For some time, the conventional leadership wisdom has been that we need to listen idly to the complaints of unhappy employees, that leaders need to work on providing employees with optimal working circumstances so they feel empowered and engaged. This conventional wisdom has led leaders to cultivate entitled workforces, not accountable ones. Accountability is what actually leads to engagement.

If you encourage people to cite their circumstances as the reasons they can’t succeed and make excuses for their lack of results, you encourage learned helplessness and the victim mentality that goes with it. You allow people to believe they cannot do their best work in sub-optimal circumstances and that they are not 100-percent personally responsible for their results.

In the reality of daily work, teams operate with imperfect plans, imperfect clients, and insufficient resources. Our roles as leaders is to help them step into the power they already have, which is using their skills, talents, and abilities to fill the gaps that exist between reality and perfect circumstances.

Questions to Spur Self-Reflection

If someone comes to you in a state of learned helplessness, seeing only lack and impossibility, the best action you can take is to interrupt their thinking and help them get to the bottom of the story. It is the role of the modern leader to encourage a new mindset — that the stories we tell ourselves are the sources of most of our suffering and any stressful thought we have is most likely untrue.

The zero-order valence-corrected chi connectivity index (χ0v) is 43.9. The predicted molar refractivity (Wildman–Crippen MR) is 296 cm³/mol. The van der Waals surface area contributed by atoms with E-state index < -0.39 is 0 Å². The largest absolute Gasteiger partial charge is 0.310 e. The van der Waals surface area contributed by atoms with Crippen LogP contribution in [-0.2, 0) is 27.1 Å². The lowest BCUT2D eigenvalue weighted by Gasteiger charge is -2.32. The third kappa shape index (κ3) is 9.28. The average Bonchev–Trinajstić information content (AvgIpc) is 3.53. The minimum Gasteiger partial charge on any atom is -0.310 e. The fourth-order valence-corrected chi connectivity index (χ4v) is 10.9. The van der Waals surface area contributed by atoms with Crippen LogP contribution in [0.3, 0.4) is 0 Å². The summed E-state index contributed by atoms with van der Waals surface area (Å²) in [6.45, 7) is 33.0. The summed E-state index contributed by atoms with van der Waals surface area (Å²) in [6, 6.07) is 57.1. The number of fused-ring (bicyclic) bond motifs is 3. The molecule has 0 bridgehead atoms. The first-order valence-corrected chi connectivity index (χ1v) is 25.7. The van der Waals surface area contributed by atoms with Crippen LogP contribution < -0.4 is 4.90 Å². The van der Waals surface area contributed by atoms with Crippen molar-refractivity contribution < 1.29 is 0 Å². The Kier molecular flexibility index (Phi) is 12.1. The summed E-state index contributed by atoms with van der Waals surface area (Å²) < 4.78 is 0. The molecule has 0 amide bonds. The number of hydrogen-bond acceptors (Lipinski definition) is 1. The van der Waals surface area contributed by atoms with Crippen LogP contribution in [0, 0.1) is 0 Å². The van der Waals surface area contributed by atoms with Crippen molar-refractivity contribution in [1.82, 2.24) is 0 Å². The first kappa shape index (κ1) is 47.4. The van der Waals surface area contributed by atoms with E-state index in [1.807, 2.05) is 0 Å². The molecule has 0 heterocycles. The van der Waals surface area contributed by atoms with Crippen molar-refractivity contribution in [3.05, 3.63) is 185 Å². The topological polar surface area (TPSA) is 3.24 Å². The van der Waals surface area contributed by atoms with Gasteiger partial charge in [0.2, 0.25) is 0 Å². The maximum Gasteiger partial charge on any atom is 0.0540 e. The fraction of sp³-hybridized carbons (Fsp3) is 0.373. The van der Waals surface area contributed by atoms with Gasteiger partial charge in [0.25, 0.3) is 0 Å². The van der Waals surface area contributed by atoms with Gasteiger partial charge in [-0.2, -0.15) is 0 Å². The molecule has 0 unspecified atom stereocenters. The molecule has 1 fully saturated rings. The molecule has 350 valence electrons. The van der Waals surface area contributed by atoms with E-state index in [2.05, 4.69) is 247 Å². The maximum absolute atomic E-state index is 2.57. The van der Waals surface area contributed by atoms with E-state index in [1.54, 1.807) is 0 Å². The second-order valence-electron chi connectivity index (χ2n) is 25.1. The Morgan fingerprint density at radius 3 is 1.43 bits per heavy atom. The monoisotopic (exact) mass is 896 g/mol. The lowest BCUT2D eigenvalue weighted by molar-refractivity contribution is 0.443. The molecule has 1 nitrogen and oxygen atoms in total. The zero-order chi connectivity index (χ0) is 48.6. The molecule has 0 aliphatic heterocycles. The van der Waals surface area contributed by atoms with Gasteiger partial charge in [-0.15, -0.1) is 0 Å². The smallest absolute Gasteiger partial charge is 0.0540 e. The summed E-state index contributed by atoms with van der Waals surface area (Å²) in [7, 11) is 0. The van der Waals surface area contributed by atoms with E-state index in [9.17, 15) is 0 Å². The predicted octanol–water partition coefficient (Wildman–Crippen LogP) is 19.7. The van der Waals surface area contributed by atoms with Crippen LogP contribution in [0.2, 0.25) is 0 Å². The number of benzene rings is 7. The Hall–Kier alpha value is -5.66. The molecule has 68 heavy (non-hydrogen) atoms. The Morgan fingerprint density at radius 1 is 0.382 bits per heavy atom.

Here are two great questions you can ask to bring your team back to reality:

1. What Do We Know for Sure?

When the employee answers, listen for the facts. Repeat the facts you hear and ask if they are really all that is known for sure. Then, ask a quick follow-up question to inspire action: “What can you do to help?”

2. What Would Greatness Look Like?

One of my favorite questions to stop venting in its tracks is, “What would greatness look like right now [for the client, your team, your project]?” This encourages employees to stop thinking as victims and to start generating an empowering and accountable action plan.

People can usually answer this question because everyone knows what greatness looks like; it’s the basis on which we judge others. For example, when your morning coffee line isn’t moving fast enough to make it to work on time, we can always describe what a great experience would look like (e.g., more barista help, more registers, a better process, etc.).

Your people know and can describe to you what greatness looks like. When they do, I respond with, “Awesome. Now go be great.”

These questions work because they spur self-reflection, which helps people move beyond the skewed filter of ego. Self-reflection is the foundation of personal accountability.

As leaders, we can eradicate learned helplessness by waking up those who have fallen asleep to the story of the ego. Instead of seeking to perfect your team’s circumstances, teach them to live skillfully in any reality. Imagine the power your team will have when they develop the skills to succeed in spite of any circumstances that come their way.

A version of this article originally appeared on SUCCESS.com.

Cy Wakeman is a national keynote speaker, business consultant, New York Times best-selling author, blogger, and trainer who has spent more than 20 years cultivating a revolutionary, reality-based approach to leadership. For more on Cy, check out RealityBasedLeadership.com or follow her on Facebook, Twitter, LinkedIn, and Instagram.